“That’s not for me to say. That’s for you. Blurring? I just make stuff. You are the guys who want to put labels on things. That limits your thoughts and your imagination. If you want to be limited by form then fine. But kids aren’t. It feels dusty. It feels like an old conversation.”
Fair enough. After all, McQueen came to the moving image via television.
“The first time I saw movies was on TV,” he says. “But when I got in to watch with an audience that was another thing. The ‘oohs’ and the ‘ahs’! It was a fantastic experience to watch a film with an audience.”
Does he remember what films won him over as a child?
“Lots of things. I saw Charles Laughton’s Night of the Hunter when I was 11 years old. I remember seeing a Warhol film projected at school. I remember seeing The Singing Detective, the Dennis Potter series, on TV. That was very influential.”
I could draw, and art was a liberation. Art taught me about geography. It taught me about maths. There was no career plan. It was just something I was good at
Education, the last of Small Axe’s five films, deals with the semi-official segregation of black students in London schools during the 1970s. Viewers will inevitably parse the story for clues as to McQueen’s background. He was not considered academic at school. Diagnosed with dyslexia, stuck with an eye patch due to an ocular complaint, he felt that he was written off at the age of 13. He proved them all wrong. He studied design at Chelsea College of Art and became part of a golden generation – the so-called Young British Artists – at Goldsmiths College, going on to excel in the field of video art.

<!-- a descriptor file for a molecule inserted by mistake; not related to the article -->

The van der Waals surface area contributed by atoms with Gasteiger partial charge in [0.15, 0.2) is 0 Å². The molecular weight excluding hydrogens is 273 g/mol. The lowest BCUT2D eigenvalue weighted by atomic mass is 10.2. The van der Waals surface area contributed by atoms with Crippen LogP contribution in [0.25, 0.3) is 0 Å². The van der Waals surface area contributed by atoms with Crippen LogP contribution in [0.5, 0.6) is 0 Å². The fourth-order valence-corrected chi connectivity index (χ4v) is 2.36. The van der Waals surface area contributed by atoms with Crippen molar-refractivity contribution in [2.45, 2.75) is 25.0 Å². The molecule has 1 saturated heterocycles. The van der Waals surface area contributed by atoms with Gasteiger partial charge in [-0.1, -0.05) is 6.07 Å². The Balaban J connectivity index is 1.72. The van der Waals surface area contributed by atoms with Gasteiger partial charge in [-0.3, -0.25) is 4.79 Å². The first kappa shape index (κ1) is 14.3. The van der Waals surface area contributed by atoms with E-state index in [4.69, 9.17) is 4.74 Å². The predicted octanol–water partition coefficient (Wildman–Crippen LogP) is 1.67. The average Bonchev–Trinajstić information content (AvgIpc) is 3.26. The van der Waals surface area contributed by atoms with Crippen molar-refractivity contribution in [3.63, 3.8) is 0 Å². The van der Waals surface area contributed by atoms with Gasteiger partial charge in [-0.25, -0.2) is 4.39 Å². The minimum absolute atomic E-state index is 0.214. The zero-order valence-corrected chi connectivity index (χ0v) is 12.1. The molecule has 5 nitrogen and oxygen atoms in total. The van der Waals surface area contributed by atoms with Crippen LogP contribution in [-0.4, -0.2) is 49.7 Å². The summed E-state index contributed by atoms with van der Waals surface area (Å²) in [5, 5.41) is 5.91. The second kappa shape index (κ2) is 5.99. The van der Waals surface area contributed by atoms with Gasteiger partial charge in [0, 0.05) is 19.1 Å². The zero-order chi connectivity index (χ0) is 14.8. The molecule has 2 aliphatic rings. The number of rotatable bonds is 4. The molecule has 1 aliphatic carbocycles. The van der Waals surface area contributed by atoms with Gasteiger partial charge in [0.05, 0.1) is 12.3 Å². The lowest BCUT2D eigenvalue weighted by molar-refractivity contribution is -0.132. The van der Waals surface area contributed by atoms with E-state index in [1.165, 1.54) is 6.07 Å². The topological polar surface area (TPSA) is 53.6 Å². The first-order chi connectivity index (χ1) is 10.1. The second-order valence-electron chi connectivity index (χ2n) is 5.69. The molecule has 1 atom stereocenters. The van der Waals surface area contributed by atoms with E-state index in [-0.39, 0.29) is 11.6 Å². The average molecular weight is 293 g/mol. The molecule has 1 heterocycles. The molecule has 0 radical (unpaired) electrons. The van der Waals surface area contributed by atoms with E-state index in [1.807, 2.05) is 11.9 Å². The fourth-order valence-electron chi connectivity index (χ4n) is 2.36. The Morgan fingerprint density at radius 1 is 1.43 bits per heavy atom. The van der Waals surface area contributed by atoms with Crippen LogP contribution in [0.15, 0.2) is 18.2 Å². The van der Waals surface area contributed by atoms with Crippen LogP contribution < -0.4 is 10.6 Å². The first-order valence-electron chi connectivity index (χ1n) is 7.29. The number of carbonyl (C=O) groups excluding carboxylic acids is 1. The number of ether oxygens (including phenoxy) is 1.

Was there a teacher who inspired him?
“No, no, no. It wasn’t like that. There was just a will and a want. I could draw, and art was a liberation. Art taught me about geography. It taught me about maths. No one gave me anything. There was no career plan. It was just something I was good at.”
So there was no thought that he would go on to make films that played in cinemas, to win an Oscar and ultimately to get a knighthood (I say, facetiously).